Wednesday, January 7, 2009

A Writer Reads A Writer's Speech

I came across the neatest speech while hunting for a quote and just wanted to link it here, since it's the kind of thing any writer should read, but most won't ever know about.

It's a speech given by Connie Willis, a many-times honored science fiction writer, given when she was the 2006 Worldcon Guest of Honor. It is about how she came to love reading, and eventually writing, and the specific books that influenced her and, in many ways, changed her life.

Many of the things she talks about are probably common to most writers, but one thing in particular connected with me, and with where I am in my life at this very moment. Here is a good chunk of what she says:

When I was 12, my mother died suddenly and shatteringly, and my world fell completely apart, and I had nobody to turn to but books.

And they saved my life.

I know what you're thinking, that books provided an escape for me.

And it's certainly true books can offer refuge from worries and despair--

... But it wasn't escape I needed when my mother died.
It was the truth.
And I couldn't get anyone to tell it to me.

Instead, they said things like:

"There's a reason this happened,"
and "You'll get over this,"
and "God never sends us more than we can bear."
Lies, all lies.

I remember an aunt saying sagely, "The good die young," not exactly a motivation to behave yourself.

And more than one person telling me, "It's all part of God's plan," I remember thinking, even at age 12, What kind of moron is God? I could come up with a better plan than this.

And the worst lie of all, "It's for the best."

Everybody lied--relatives, clergymen, friends.

So it was a good thing I'd reached the D's because I had
    James Agee's A Death in the Family
    and Peter Beagle's A Fine and Private Place
    and Peter DeVries' The Blood of the Lamb to tell me the truth.
"Time heals nothing," Peter DeVries said.

And Margery Allingham said, "Mourning is not forgetting. It is an undoing. Every minute has to be untied and something permanent and valuable recovered and assimilated from the past."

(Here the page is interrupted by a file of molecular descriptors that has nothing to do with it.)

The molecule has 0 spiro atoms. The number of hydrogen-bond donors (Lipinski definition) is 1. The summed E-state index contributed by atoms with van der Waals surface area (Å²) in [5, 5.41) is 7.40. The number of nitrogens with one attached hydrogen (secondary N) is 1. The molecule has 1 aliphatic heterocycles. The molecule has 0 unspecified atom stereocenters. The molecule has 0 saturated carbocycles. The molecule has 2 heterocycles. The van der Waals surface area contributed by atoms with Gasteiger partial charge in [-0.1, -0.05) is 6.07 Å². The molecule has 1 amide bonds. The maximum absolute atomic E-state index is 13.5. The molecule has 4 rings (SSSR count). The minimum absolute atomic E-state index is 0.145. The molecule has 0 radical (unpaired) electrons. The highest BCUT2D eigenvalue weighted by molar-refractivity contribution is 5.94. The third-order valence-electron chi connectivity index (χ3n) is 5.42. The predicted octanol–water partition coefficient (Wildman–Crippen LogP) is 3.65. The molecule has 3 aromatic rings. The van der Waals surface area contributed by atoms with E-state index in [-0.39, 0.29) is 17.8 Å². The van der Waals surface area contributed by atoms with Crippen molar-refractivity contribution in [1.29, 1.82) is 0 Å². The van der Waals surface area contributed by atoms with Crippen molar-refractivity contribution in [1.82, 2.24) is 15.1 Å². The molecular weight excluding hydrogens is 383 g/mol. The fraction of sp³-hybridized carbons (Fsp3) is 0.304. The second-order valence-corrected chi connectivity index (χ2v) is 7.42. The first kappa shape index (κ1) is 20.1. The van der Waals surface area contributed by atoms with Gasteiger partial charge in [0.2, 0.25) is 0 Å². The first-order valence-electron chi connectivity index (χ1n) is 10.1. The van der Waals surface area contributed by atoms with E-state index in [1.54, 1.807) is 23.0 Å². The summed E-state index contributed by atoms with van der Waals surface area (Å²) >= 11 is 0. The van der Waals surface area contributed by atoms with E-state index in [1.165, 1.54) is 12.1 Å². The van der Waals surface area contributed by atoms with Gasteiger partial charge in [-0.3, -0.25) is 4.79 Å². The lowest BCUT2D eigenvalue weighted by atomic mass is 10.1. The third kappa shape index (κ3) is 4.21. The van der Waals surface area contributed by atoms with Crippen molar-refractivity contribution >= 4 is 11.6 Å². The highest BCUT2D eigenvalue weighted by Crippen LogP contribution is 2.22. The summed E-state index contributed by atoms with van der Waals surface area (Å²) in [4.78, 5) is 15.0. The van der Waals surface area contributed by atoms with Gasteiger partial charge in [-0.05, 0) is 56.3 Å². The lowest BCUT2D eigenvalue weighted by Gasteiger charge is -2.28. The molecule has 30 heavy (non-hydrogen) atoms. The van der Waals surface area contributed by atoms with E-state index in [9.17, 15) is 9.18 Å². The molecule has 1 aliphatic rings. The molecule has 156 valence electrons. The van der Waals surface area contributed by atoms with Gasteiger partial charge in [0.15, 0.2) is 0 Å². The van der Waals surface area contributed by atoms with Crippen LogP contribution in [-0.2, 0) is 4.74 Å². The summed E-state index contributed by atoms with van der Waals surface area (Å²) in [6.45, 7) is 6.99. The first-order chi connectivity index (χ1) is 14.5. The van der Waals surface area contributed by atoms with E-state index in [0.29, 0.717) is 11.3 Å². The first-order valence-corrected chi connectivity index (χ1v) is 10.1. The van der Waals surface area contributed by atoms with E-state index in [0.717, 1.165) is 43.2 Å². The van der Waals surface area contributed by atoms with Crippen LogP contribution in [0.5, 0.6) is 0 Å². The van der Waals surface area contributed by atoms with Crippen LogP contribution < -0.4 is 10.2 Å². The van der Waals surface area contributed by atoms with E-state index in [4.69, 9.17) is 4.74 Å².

When I discovered science fiction a year later, Robert Sheckley said, "Never try to explain to yourselves why some things happen and why other things don't happen. Don't ask and don't imagine that an explanation exists. Get it?"

And Bob Shaw's "The Light of Other Days"
and John Crowley's "Snow"
and Tom Godwin

taught me everything there is to know about death
and memory
and the cold equations.

But there were also hopeful messages in those books.

"There is a land of the living and a land of the dead," Thornton Wilder said, "and the bridge is love, the only survival, the only meaning."

And Dorothy, in The Patchwork Girl of Oz, said, "Never give up. You never know what's going to happen next."

"If you look for truth," C.S. Lewis wrote, "You may find comfort in the end. If you look for comfort, you will not get either comfort or truth, only soft soap and wishful thinking to begin, and in the end, despair."

I found what I was looking for,
what I needed,
what I wanted,
what I loved
in books
when I couldn't find it anywhere else.

Francie and the public library and books saved my life.

And taught me the most important lesson books have to teach.

"You think your pains and your heartbreaks are unprecedented in the history of the world," James Baldwin says, "but then you read. It was books that taught me that the things that tormented me where the very things that connected me with all the people who were alive, or who have ever been alive."

Before even reading this speech I have been thinking of this very thing. When my friend died this past month, I heard those sentiments - "There is a reason for this" - and I thought that was baloney. God can make something good come out of this, but there isn't anything in the Bible that says he causes it for some reason. Allowing some 17 year old the free will to choose to do right or wrong and allowed him to pull out a gun and shoot doesn't mean he wanted Jean to die, or intended her to die. It doesn't mean he isn't in control. It just means he allows people to choose what path they will take in life, and because of that, there are consequences. Sometimes terrible ones.